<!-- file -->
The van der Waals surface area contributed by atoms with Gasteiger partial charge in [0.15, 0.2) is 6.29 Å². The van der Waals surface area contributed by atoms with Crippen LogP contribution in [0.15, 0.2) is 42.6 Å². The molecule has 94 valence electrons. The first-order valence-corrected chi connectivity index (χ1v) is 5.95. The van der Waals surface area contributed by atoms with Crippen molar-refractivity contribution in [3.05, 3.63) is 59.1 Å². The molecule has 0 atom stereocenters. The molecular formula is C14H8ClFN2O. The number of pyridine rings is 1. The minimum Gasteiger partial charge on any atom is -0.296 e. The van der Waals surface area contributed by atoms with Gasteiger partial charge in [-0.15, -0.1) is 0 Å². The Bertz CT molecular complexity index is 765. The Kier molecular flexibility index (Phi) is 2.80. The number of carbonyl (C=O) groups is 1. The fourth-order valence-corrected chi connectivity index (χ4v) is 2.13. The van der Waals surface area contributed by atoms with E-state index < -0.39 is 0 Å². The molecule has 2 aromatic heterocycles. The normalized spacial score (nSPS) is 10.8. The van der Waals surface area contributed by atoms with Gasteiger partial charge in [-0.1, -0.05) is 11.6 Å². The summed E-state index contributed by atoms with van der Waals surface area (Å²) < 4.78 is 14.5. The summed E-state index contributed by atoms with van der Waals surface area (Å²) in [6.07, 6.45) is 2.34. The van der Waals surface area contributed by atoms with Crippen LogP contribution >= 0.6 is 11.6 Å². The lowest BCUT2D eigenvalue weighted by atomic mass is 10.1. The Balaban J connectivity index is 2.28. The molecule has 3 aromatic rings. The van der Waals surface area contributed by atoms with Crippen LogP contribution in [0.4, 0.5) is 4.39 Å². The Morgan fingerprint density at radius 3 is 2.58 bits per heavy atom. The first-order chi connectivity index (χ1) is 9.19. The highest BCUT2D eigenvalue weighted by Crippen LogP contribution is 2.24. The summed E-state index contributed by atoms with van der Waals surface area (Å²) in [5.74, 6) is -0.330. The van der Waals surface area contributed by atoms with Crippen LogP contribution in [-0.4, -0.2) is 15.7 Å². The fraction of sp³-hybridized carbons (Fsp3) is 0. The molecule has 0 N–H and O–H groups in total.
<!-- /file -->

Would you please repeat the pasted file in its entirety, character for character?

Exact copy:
The van der Waals surface area contributed by atoms with Gasteiger partial charge in [0.15, 0.2) is 6.29 Å². The van der Waals surface area contributed by atoms with Crippen LogP contribution in [0.15, 0.2) is 42.6 Å². The molecule has 94 valence electrons. The first-order valence-corrected chi connectivity index (χ1v) is 5.95. The van der Waals surface area contributed by atoms with Crippen molar-refractivity contribution in [3.05, 3.63) is 59.1 Å². The molecule has 0 atom stereocenters. The molecular formula is C14H8ClFN2O. The number of pyridine rings is 1. The minimum Gasteiger partial charge on any atom is -0.296 e. The van der Waals surface area contributed by atoms with Gasteiger partial charge in [-0.15, -0.1) is 0 Å². The Bertz CT molecular complexity index is 765. The Kier molecular flexibility index (Phi) is 2.80. The number of carbonyl (C=O) groups is 1. The fourth-order valence-corrected chi connectivity index (χ4v) is 2.13. The van der Waals surface area contributed by atoms with E-state index < -0.39 is 0 Å². The molecule has 2 aromatic heterocycles. The normalized spacial score (nSPS) is 10.8. The van der Waals surface area contributed by atoms with Gasteiger partial charge in [-0.1, -0.05) is 11.6 Å². The summed E-state index contributed by atoms with van der Waals surface area (Å²) < 4.78 is 14.5. The summed E-state index contributed by atoms with van der Waals surface area (Å²) in [6.07, 6.45) is 2.34. The van der Waals surface area contributed by atoms with Crippen LogP contribution >= 0.6 is 11.6 Å². The lowest BCUT2D eigenvalue weighted by atomic mass is 10.1. The Balaban J connectivity index is 2.28. The molecule has 3 aromatic rings. The van der Waals surface area contributed by atoms with Crippen LogP contribution in [0.4, 0.5) is 4.39 Å². The Morgan fingerprint density at radius 3 is 2.58 bits per heavy atom. The first-order chi connectivity index (χ1) is 9.19. The highest BCUT2D eigenvalue weighted by Crippen LogP contribution is 2.24. The summed E-state index contributed by atoms with van der Waals surface area (Å²) in [5.74, 6) is -0.330. The van der Waals surface area contributed by atoms with Crippen LogP contribution in [-0.4, -0.2) is 15.7 Å². The fraction of sp³-hybridized carbons (Fsp3) is 0. The molecule has 0 N–H and O–H groups in total.